Every seven years, acclaimed Graphic Designer Stefan Sagmeister closes down his New York City-based design studio for an entire year to creatively explore and experiment, without the limits or demands of everyday working life.
Not quite as epic as Sagmeister, I’ve just spent the past 6 months doing the same.
For half a year:
– I closed my coaching practice.
– I informed friends that I wasn’t socialising, even for coffee.
– I unplugged from social media and the news.
– I let my mind freewheel.
Because like Sagmeister, I’ve experienced the value of taking time off for creative exploration.
Over the years I’ve learned to follow my gut instinct on making these seemingly crazy decisions.
Taking time off doesn’t always make logical sense – I seem to take time off when things are going well – but with hindsight it proves to be the mental and physical space I didn’t know I needed before a lot of new ideas and activity.
It’s like the time in my mid-20’s when I was freelancing in London. With a steady stream of corporate clients and earning great money, I decided to pack it all in and go travelling for a year.
However, after the year and within the first 3 months of getting back, I co-founded a London design company, Evolve. In the first 6 months we landed an incredible international project with Ford Motor Company that went on to win us our first design award.
Would Evolve have happened without all that freedom of thought and space to create? I really don’t know, but it did happen and the company is still going 20 years on.
There are many benefits to having time off to physically recharge and mentally reboot.
The initial fears that people may have of loosing clients, being replaced, taking their foot off the accelerator or even the lack of structure tend to be just that – fears.
People seem to emerge from time away with renewed vigour, strength and most importantly, fresh ideas.
It’s also reported that employees return with increased enthusiasm for work, something a promotion can’t always achieve.
Time off allows you to loosen the grip of habitual ways of perceiving, being and thinking. As Sagmeister says, time off allowed him to start:
Now, for many reasons it’s not easy for people to take a big chunk of time off, but is it worth considering as something that creatives could be building into their working year?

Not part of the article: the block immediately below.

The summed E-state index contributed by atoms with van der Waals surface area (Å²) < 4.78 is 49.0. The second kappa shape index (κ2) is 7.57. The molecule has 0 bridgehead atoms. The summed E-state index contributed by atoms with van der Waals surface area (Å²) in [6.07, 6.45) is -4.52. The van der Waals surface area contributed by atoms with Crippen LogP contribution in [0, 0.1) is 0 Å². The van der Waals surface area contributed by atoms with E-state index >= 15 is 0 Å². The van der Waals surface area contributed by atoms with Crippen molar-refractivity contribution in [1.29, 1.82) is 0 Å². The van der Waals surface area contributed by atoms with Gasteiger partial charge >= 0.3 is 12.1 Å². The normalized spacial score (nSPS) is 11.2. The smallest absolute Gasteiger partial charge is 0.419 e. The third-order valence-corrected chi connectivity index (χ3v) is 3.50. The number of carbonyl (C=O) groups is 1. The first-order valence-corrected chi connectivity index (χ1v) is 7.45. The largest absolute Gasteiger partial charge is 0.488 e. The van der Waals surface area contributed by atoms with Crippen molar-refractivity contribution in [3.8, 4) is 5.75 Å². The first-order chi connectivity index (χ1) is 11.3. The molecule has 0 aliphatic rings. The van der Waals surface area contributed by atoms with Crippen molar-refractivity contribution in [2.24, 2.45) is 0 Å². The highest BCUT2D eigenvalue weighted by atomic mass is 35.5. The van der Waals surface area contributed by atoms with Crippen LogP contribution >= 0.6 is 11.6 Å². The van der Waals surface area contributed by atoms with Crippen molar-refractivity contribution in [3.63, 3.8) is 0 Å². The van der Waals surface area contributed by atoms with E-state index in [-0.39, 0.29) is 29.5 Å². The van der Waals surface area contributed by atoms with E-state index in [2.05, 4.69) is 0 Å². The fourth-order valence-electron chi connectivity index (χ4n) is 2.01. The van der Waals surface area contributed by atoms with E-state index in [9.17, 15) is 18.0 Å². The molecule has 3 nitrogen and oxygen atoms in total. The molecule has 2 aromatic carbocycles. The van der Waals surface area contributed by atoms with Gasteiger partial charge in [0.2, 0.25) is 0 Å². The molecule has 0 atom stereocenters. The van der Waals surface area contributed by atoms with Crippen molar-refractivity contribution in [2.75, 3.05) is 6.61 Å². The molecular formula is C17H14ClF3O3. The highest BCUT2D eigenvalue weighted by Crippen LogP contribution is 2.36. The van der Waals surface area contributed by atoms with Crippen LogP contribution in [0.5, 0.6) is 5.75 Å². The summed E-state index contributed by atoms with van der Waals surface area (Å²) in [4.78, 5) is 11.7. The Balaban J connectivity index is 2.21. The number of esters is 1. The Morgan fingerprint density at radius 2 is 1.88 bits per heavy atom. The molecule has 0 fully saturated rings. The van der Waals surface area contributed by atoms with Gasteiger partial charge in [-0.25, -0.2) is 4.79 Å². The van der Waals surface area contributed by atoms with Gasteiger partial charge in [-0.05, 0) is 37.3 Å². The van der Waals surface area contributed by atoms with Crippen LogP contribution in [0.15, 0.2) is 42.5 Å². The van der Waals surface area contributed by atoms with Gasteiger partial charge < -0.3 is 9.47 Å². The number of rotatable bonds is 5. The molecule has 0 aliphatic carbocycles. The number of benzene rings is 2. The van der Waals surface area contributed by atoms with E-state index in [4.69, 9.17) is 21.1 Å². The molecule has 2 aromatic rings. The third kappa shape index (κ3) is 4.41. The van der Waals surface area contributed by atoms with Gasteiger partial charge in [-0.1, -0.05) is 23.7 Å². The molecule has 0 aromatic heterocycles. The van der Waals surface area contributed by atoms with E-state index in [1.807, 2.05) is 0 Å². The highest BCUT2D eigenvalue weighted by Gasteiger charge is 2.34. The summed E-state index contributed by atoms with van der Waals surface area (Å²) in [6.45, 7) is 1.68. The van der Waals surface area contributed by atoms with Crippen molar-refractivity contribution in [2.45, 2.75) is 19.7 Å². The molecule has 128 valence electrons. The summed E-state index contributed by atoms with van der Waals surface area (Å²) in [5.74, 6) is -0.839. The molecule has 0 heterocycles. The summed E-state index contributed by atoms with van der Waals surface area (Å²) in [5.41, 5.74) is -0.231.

– A month off to open yourself up to fresh thought and inspiration?
– A couple of months off to complete personal projects that you never get round to doing while working for clients?
– If you’re self-employed, is it possible to plan your year so that you can financially and practically build-in time off for creative exploration?
– If you’re employed, could it become part of your agency policy – after 3 years service, a months paid sabbatical?
The encouraging thing is that over the past decade companies that understand the value of innovation, fresh ideas and long-term creativity, such as Adobe, Apple and Google offer paid time off benefits to their employees.
In the creative industry, agencies such as Abbot Mead Vickers, BBH, Ogilvy & Mather, FirstBorn Group, Anomaly and 360i are doing the same.
Louis Marino, Executive Creative Director of MKTG INC., one of the fastest-growing experiential marketing agencies in the US, talks about the benefits of offering paid time off to their employees.
What we find upon their return is that our most treasured employees are more fearless and unified in their pursuit of magic and transcendence. They are more productive in their jobs, and that it is worth every penny.
Hopefully, over the next decade, time off for creative free thinking will become the norm and not the exception.
For Stefan Sagmeister’s TEDTalk about his sabbatical, The Power of time off: https://www.ted.com/talks/stefan_sagmeister_the_power_of_time_off